Making contact with one of the report authors, Peter Stark, I arranged a phone interview that covered and challenged the key areas of the reports. As part of this, he also directed me to his co-author, Steve Trow, who had collated the datasets upon which the reports are based.
Due to Stark’s strident criticism of the Arts Council in the interview, it was then important to allow the organisation a right of reply (BBC editorial guidelines point 6.4.25, consulted as guidance) to ensure an objective, editorial balance to the final story. In this instance, I contacted the organisation’s national media relations officer who provided a comprehensive set of answers to my questions, which was edited into the final story.
Upon putting the interview and assets together however, I realised several things:
- Aesop story engine, which I’d planned to use for the story, and is still in beta, did not work well with the Birmingham Eastside theme. None of the parallax effects seemed to work, whilst character and text effects intended for full-width page design looked cramped and amateurish on my Eastside test post. After experimenting with several free themes, it seems the plugin is only truly compatible to the themes for sale on their website. Eventually I decided to scrap the plugin altogether, in favour of a standard post format.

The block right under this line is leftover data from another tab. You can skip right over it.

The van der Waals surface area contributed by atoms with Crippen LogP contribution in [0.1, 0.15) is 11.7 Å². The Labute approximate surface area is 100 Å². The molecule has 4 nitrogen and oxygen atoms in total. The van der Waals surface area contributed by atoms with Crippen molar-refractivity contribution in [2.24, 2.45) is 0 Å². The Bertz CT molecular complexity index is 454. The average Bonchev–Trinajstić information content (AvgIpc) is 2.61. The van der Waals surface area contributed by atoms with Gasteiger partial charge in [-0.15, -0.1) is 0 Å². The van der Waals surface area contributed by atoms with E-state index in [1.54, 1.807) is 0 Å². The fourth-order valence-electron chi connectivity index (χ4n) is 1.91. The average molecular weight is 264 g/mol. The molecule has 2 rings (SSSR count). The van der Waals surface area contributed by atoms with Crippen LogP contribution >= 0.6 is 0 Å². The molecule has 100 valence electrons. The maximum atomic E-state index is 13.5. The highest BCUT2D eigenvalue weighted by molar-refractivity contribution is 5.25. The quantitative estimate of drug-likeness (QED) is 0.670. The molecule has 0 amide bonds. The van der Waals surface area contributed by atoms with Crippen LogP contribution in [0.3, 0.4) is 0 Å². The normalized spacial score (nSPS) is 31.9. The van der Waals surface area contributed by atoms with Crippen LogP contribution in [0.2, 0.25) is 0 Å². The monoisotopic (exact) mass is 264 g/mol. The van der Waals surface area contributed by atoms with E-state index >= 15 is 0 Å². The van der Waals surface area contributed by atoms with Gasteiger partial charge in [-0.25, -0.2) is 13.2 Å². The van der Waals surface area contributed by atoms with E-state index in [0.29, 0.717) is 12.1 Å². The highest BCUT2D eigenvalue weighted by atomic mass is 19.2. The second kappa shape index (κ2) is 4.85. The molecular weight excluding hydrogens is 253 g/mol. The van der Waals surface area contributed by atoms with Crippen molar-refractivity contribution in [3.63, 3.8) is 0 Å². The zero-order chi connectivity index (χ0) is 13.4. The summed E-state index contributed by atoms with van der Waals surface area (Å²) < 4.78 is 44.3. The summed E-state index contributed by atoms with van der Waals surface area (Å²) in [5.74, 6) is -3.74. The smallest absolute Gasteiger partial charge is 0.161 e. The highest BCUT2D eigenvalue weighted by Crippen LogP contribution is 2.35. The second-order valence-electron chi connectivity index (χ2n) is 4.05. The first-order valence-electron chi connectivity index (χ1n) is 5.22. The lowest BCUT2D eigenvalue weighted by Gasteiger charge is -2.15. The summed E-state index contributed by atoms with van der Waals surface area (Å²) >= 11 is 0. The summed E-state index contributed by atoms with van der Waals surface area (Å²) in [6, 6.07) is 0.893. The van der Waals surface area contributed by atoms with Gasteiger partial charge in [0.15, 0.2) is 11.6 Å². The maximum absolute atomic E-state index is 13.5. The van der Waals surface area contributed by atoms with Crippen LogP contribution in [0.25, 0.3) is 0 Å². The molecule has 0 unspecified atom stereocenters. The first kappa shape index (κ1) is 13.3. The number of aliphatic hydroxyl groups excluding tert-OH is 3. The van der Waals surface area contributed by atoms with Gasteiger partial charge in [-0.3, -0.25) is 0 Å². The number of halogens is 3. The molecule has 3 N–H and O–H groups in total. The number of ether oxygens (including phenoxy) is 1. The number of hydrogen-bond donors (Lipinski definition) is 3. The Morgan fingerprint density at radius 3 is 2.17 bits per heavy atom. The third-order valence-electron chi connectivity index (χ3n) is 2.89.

- Much of the data I’d already collected concerned only a portion of the arts lottery spend (the Grants for the Arts). As such, I found the source of the PLACE report data, a slightly dated web-app, which searched the grants database. However, search results could be exported as text files, which I converted to CSV and merged together in Excel. This then gave me the basis for the data visualisations that appear in the report.
KML files were sourced and merged with the DCMS and report data to produce a series of Fusion Maps to illustrate different points in the story (rather than a single ‘map to rule them all’).
Law and ethics
Rather than halting the story midway through the article by embedding one big tall, single infographic with all the data included. I utilised Infogram instead to create single, interactive charts and images that would visibly provide BuzzFeed-style breaks in the copy, whilst allowing users to interact and explore the greater context of the story.
Images were all sourced using a Creative Commons search and credited to their respective authors in the captioning. Likewise, source of data was credited appropriately, and linked back to source.
The article, ‘Midlands Lottery Players Subsiding Cultural Activities for London’s Elite’ was scheduled to publish at 8am, on Friday 6 June 2014. This was timed to coincide with the morning commute to work for the article’s target audience (outlined above in ‘People’), along with scheduled tweets via @BhamEastside and my personal @BrummieDave Twitter account and Facebook profile, throughout the day.
Social engagement with the posts was low, although the article was shared by several animation contacts on Facebook. The webpage itself had a social reach of 1,237 accounts, and has had 80 page visits, of of 14 hours after its publication.